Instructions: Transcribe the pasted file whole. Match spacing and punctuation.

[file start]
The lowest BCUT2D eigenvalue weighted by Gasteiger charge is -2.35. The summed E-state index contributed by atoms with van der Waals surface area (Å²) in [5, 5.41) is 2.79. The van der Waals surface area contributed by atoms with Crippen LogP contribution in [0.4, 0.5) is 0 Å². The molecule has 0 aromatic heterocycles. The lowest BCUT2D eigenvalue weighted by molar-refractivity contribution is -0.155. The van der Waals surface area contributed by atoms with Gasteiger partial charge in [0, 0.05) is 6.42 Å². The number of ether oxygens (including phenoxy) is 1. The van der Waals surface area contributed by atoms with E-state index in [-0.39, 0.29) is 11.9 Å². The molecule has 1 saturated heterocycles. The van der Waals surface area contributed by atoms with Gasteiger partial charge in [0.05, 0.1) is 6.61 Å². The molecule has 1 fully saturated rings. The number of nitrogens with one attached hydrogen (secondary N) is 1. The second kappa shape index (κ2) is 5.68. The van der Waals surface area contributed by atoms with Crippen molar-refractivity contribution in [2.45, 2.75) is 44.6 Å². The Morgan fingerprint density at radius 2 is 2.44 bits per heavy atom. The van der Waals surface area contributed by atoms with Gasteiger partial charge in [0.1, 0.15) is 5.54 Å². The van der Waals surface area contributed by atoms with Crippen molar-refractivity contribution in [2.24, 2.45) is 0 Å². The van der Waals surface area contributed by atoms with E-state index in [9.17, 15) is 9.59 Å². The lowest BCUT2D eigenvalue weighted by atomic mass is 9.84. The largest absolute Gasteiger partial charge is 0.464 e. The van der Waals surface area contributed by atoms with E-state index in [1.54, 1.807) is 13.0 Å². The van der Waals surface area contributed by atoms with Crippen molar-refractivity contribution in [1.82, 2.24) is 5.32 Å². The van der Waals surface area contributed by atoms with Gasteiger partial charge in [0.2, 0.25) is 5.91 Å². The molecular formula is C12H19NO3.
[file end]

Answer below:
The lowest BCUT2D eigenvalue weighted by Gasteiger charge is -2.35. The summed E-state index contributed by atoms with van der Waals surface area (Å²) in [5, 5.41) is 2.79. The van der Waals surface area contributed by atoms with Crippen LogP contribution in [0.4, 0.5) is 0 Å². The molecule has 0 aromatic heterocycles. The lowest BCUT2D eigenvalue weighted by molar-refractivity contribution is -0.155. The van der Waals surface area contributed by atoms with Gasteiger partial charge in [0, 0.05) is 6.42 Å². The number of ether oxygens (including phenoxy) is 1. The van der Waals surface area contributed by atoms with E-state index in [-0.39, 0.29) is 11.9 Å². The molecule has 1 saturated heterocycles. The van der Waals surface area contributed by atoms with Gasteiger partial charge in [0.05, 0.1) is 6.61 Å². The molecule has 1 fully saturated rings. The number of nitrogens with one attached hydrogen (secondary N) is 1. The second kappa shape index (κ2) is 5.68. The van der Waals surface area contributed by atoms with Crippen molar-refractivity contribution in [2.45, 2.75) is 44.6 Å². The Morgan fingerprint density at radius 2 is 2.44 bits per heavy atom. The van der Waals surface area contributed by atoms with Gasteiger partial charge in [0.1, 0.15) is 5.54 Å². The van der Waals surface area contributed by atoms with Crippen molar-refractivity contribution in [2.24, 2.45) is 0 Å². The van der Waals surface area contributed by atoms with E-state index in [9.17, 15) is 9.59 Å². The lowest BCUT2D eigenvalue weighted by atomic mass is 9.84. The largest absolute Gasteiger partial charge is 0.464 e. The van der Waals surface area contributed by atoms with E-state index in [1.54, 1.807) is 13.0 Å². The van der Waals surface area contributed by atoms with Crippen molar-refractivity contribution in [1.82, 2.24) is 5.32 Å². The van der Waals surface area contributed by atoms with Gasteiger partial charge in [0.2, 0.25) is 5.91 Å². The molecular formula is C12H19NO3.